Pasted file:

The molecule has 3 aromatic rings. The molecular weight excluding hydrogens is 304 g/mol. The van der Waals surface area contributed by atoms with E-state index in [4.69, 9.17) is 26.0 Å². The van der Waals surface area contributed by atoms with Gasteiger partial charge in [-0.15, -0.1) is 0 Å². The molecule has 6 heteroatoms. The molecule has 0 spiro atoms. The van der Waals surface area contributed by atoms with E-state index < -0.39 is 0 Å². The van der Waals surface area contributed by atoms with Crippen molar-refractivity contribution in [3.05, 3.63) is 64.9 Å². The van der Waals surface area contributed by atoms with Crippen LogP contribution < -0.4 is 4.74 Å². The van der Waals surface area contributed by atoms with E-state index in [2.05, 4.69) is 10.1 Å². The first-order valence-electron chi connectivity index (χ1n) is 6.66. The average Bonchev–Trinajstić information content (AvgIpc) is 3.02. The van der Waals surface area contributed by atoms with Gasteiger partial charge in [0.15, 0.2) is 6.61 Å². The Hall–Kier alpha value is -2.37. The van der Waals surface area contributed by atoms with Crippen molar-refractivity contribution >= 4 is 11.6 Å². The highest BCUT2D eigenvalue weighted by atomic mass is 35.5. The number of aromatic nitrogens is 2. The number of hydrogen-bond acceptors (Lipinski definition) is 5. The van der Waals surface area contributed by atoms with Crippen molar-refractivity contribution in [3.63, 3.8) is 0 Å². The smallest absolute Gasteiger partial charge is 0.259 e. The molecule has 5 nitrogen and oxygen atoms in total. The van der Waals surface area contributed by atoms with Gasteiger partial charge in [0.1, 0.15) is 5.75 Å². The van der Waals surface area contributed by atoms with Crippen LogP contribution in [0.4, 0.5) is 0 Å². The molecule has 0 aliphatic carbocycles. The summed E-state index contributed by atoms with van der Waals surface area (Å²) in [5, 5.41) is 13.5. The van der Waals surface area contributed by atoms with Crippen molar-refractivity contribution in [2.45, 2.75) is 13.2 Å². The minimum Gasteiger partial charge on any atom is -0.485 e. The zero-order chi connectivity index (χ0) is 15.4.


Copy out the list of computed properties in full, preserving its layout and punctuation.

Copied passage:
The molecule has 3 aromatic rings. The molecular weight excluding hydrogens is 304 g/mol. The van der Waals surface area contributed by atoms with E-state index in [4.69, 9.17) is 26.0 Å². The van der Waals surface area contributed by atoms with Gasteiger partial charge in [-0.15, -0.1) is 0 Å². The molecule has 6 heteroatoms. The molecule has 0 spiro atoms. The van der Waals surface area contributed by atoms with E-state index < -0.39 is 0 Å². The van der Waals surface area contributed by atoms with Crippen molar-refractivity contribution in [3.05, 3.63) is 64.9 Å². The van der Waals surface area contributed by atoms with Crippen LogP contribution < -0.4 is 4.74 Å². The van der Waals surface area contributed by atoms with E-state index in [2.05, 4.69) is 10.1 Å². The first-order valence-electron chi connectivity index (χ1n) is 6.66. The average Bonchev–Trinajstić information content (AvgIpc) is 3.02. The van der Waals surface area contributed by atoms with Gasteiger partial charge in [0.15, 0.2) is 6.61 Å². The Hall–Kier alpha value is -2.37. The van der Waals surface area contributed by atoms with Crippen molar-refractivity contribution >= 4 is 11.6 Å². The highest BCUT2D eigenvalue weighted by atomic mass is 35.5. The number of aromatic nitrogens is 2. The number of hydrogen-bond acceptors (Lipinski definition) is 5. The van der Waals surface area contributed by atoms with Crippen molar-refractivity contribution in [3.63, 3.8) is 0 Å². The smallest absolute Gasteiger partial charge is 0.259 e. The molecule has 5 nitrogen and oxygen atoms in total. The van der Waals surface area contributed by atoms with Gasteiger partial charge in [0.1, 0.15) is 5.75 Å². The van der Waals surface area contributed by atoms with Crippen LogP contribution in [0.4, 0.5) is 0 Å². The molecule has 0 aliphatic carbocycles. The summed E-state index contributed by atoms with van der Waals surface area (Å²) in [5, 5.41) is 13.5. The van der Waals surface area contributed by atoms with Crippen molar-refractivity contribution in [2.45, 2.75) is 13.2 Å². The minimum Gasteiger partial charge on any atom is -0.485 e. The zero-order chi connectivity index (χ0) is 15.4.